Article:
Save the Bees Except for the Ones That Killed 63 Endangered Penguins

A tragic massacre near Cape Town shows “oppressed” bees are not that innocent

African penguin  on the sandy beach. African penguin ( Spheniscus demersus) also known as the jackas...
Bitch Bees

I like honey bees. I like when they are far away from me. I like the honey that they produce, which I enjoy with butter on a slice of toast from time to time. I like when people say things like “save the bees,” because I recognize that they play a role in pollination, as honey bee propaganda has taught me via a seemingly constant stream of documentaries for at least the past decade or so.

But I do not like honey bees when they attack penguins, which outrank bees in both cuteness and protected status. So you can imagine how distressing it was to hear that a swarm of Cape honey bees is suspected of killing 63 endangered African penguins near Cape Town, South Africa, last week, according to officials from South African National Parks and the South African Foundation for the Conservation of Coastal Birds.

The penguins, who were part of the tourist-friendly Boulders Beach colony, were found dead primarily in Simonstown. Officials said that all the penguins had multiple bee stings, including around their eyes, and no other external physical injuries. Many dead bees were also discovered at the scene of the crime, South African Parks shared on Facebook, having apparently died along with the penguins sometime between last Thursday afternoon and Friday morning.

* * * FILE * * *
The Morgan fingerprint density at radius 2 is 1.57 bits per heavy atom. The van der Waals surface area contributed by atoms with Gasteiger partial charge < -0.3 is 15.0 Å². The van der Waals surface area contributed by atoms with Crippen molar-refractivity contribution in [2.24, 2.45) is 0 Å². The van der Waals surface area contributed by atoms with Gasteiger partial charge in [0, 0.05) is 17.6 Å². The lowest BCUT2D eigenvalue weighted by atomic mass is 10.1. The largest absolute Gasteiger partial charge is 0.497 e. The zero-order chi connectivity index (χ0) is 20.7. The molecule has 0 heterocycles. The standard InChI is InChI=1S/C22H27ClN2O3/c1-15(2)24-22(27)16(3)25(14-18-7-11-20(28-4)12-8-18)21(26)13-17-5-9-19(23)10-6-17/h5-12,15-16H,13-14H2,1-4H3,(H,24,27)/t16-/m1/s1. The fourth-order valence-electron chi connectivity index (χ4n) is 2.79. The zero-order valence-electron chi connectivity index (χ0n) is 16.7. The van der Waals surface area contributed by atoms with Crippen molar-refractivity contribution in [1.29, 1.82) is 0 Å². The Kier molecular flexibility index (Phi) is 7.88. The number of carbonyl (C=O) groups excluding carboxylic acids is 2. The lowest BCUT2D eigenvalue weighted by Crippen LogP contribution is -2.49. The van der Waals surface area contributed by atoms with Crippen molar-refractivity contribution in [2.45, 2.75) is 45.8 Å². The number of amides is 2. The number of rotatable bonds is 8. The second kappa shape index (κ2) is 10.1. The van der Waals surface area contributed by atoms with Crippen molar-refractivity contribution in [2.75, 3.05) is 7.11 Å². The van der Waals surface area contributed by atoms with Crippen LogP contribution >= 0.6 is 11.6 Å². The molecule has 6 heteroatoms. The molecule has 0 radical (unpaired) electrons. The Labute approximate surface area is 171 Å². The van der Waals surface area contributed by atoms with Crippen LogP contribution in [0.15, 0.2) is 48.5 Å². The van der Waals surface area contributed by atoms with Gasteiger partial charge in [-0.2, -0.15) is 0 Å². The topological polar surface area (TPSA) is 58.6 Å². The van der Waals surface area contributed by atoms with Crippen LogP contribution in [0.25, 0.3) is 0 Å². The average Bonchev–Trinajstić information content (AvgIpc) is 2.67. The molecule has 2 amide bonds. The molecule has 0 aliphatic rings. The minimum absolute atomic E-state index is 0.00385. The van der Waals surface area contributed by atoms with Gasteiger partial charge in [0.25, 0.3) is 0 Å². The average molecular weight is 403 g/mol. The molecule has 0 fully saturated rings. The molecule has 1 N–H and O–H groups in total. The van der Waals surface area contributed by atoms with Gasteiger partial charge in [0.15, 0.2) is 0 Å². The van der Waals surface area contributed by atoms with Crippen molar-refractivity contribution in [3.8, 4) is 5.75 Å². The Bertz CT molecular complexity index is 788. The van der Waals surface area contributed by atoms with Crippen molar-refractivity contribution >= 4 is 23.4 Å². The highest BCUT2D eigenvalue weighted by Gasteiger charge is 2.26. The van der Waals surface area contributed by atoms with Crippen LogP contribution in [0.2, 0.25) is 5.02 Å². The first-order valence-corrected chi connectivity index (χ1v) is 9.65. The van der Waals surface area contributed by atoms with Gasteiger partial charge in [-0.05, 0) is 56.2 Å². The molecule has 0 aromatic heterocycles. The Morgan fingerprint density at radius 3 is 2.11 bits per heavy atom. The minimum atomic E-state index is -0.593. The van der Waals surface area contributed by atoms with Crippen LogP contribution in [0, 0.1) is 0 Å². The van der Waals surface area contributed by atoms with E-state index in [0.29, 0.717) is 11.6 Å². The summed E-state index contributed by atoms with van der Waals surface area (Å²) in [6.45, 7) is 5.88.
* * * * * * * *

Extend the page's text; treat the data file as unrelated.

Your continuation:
Although Cape honey bees are also part of the ecosystem in the area, such an attack on penguins is considered very rare, David Roberts, a veterinarian for the Southern African Foundation for the Conservation of Coastal Birds, told AFP.

“Losing over 60 healthy and most likely breeding, adult African penguins is quite a blow for the Boulders colony,” the foundation wrote on Facebook. The colony, established in the 1980s, has an estimated population of between 2,000 and 3,000 penguins. With that number now shrunk by approximately 63, park rangers will have to monitor nests in the area to help rescue and hand-rear eggs and chicks that have lost one or more parents. The species is already endangered thanks to threats like climate change, habitat destruction, overfishing, oil spills, and other human activities. And now they have to watch their backs for bees, too? Buzz off!!!